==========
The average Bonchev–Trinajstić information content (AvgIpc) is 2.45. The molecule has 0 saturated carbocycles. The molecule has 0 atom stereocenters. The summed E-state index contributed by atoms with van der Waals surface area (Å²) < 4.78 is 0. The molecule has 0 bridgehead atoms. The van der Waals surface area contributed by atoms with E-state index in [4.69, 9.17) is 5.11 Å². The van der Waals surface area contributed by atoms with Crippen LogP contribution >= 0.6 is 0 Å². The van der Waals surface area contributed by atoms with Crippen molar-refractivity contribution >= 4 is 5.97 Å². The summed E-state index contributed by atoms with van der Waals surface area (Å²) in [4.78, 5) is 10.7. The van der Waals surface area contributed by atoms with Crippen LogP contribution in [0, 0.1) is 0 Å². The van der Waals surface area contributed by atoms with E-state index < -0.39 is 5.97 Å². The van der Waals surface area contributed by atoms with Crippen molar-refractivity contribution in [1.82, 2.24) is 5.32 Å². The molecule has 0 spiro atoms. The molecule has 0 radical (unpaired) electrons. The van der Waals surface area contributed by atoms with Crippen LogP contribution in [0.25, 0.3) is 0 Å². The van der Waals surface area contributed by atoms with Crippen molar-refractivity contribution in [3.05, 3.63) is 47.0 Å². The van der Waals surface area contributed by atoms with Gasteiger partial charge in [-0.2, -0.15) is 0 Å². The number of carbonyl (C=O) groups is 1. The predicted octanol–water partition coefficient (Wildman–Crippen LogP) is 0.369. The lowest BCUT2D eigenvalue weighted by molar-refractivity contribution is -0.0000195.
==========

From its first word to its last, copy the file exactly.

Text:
The average Bonchev–Trinajstić information content (AvgIpc) is 2.45. The molecule has 0 saturated carbocycles. The molecule has 0 atom stereocenters. The summed E-state index contributed by atoms with van der Waals surface area (Å²) < 4.78 is 0. The molecule has 0 bridgehead atoms. The van der Waals surface area contributed by atoms with E-state index in [4.69, 9.17) is 5.11 Å². The van der Waals surface area contributed by atoms with Crippen LogP contribution >= 0.6 is 0 Å². The van der Waals surface area contributed by atoms with Crippen molar-refractivity contribution >= 4 is 5.97 Å². The summed E-state index contributed by atoms with van der Waals surface area (Å²) in [4.78, 5) is 10.7. The van der Waals surface area contributed by atoms with Crippen LogP contribution in [0, 0.1) is 0 Å². The van der Waals surface area contributed by atoms with E-state index < -0.39 is 5.97 Å². The van der Waals surface area contributed by atoms with Crippen molar-refractivity contribution in [1.82, 2.24) is 5.32 Å². The molecule has 0 spiro atoms. The molecule has 0 radical (unpaired) electrons. The van der Waals surface area contributed by atoms with Crippen LogP contribution in [0.25, 0.3) is 0 Å². The van der Waals surface area contributed by atoms with Crippen molar-refractivity contribution in [3.05, 3.63) is 47.0 Å². The van der Waals surface area contributed by atoms with Gasteiger partial charge in [-0.2, -0.15) is 0 Å². The number of carbonyl (C=O) groups is 1. The predicted octanol–water partition coefficient (Wildman–Crippen LogP) is 0.369. The lowest BCUT2D eigenvalue weighted by molar-refractivity contribution is -0.0000195.